Kathy: Okay. I know you have to go. I'm going toa ask one really really quick thing Okay. Natural remedy for symptoms. Are there natural remedy for symptoms versus, um, hormone treatment and. Specific question, which I have not heard of this one. Apple cider vinegar, cayenne pepper. Does that really work to relieve hot flashes?
Heather: For some people it does and I'll move on from that but for some people it does, but equally have a look at all the other options that you've got for that now, natural versus HRT. Absolutely, there's a mixture of you can do it both, or you can actually do it all naturally if you want to to choose that way.
You will see the next 18 months, two years, there's so much more options coming on the natural, just on how they're promoting it and everything else. But this is about choice and control. What we don't want is to HRT or not to HRT. We want to give that choice of, I can do [01:08:00] it this way, I can do it that way, or I can do it this way.
And between the doctor society, the product development that's out there, and the general merchandising of better ways to do this, you know, there's some great, great things. And out in America, if you check out Maryon Stewart for natural menopause, um, she's got some great ideas and a real expert. She's been in this field for what, 25, 30 years now. She, absolutely believes that you can menopause completely, naturally. So anyone thinking you can't check out Maryam Stewart.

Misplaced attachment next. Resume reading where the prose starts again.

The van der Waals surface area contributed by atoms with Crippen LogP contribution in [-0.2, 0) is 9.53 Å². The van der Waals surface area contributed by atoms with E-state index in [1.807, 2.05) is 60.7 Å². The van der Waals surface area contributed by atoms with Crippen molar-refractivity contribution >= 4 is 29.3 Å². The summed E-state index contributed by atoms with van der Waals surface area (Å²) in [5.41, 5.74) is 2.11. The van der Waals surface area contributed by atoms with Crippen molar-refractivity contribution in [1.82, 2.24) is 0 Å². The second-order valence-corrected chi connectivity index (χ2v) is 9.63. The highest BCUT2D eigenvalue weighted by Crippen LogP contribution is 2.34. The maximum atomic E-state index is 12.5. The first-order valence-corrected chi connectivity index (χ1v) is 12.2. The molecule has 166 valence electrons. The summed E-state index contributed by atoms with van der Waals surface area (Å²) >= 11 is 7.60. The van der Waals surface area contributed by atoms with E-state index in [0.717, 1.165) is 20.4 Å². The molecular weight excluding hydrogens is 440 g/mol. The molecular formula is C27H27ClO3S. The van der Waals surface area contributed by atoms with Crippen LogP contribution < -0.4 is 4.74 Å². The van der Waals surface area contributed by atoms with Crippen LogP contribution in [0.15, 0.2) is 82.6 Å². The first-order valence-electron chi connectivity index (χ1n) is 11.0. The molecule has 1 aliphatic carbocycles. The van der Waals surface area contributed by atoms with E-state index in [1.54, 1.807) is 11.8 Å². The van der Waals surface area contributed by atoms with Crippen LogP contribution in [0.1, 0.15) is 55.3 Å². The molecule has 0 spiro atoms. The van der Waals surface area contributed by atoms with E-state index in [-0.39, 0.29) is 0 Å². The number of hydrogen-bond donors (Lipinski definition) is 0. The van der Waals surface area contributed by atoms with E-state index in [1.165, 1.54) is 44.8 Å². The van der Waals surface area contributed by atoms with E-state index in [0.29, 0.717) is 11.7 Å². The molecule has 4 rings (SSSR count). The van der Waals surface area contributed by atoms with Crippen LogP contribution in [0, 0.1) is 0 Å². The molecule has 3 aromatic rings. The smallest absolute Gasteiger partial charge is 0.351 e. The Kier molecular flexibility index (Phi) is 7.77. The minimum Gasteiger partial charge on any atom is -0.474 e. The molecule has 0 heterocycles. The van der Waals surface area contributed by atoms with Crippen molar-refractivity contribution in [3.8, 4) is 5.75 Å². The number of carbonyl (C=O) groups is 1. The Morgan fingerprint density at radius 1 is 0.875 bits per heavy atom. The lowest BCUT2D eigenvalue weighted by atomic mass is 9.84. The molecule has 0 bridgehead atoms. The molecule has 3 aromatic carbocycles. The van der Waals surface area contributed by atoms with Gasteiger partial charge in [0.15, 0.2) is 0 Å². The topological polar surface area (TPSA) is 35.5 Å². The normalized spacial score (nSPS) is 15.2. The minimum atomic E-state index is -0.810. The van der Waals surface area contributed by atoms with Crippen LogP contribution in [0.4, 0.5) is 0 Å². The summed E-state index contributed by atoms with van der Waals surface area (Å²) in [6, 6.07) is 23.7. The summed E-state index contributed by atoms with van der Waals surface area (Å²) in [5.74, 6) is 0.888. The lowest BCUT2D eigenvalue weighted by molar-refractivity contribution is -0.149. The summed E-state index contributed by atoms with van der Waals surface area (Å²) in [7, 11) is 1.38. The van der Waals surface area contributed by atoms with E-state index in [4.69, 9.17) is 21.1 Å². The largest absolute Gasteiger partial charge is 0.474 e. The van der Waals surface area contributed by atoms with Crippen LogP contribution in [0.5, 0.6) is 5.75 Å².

Kathy: Awesome. Heather, I thank you so much for your time today, and I thank you for the great work that you're doing and raising awareness. And working with brands, I'm going toa go do some shopping and I will. put links to your website. I will. Um, I know we didn't really get to talking about the branding of GenM and um,
Heather: it's a different kind of podcast this, but equally, any woman on this call who's working for a brand who you feel should be part of this, be it their consumer or the work colleague or both, [01:09:00] just get in touch with us. We are coming out to the USA but most of the brands actually in the USA who are in this space of menopause friendly, whether it be products, nutrients, femcare, fem tech, you name it actually are in the UK as well. So don't think, oh, well, we'll just wait till GenM comes out to the US, actually put us in touch with them now because better preparation allows for better building and we have this vision for the M to be as recognizable as the vegan V in the next five years. only people like yourselves listen to this and promoting can make that happen. We've provided the vehicle, everyone wants the journey. I'm asking any woman or any business to get on the journey now and and join the ride and let's really make menopause a better experience where we really give every woman in the world the ability and the and the education to thrive.
Kathy: Well, thank you. Thank and I, I really appreciate this in the conversation. It's been really wonderful and eye-opening and, I'm looking forward to being a part of normalizing that conversation.
Heather: Brilliant. Well thank you very much
Kathy: I hope you [01:10:00] enjoyed this episode of Ordinarily Extraordinary Conversations with Women in stem. You can find a list of definitions, acronyms, and resources in the episode notes. And if you could take a few seconds, not too long, go out. Rate my podcast. If you can write a review, follow it, share an episode with a friend.
This helps my podcast get out to more people and helps bring these women's stories to more listeners, you can find me Kathy Nelson at www.ordinarily-extraordinary.com, and please join me for future episodes. Thank you.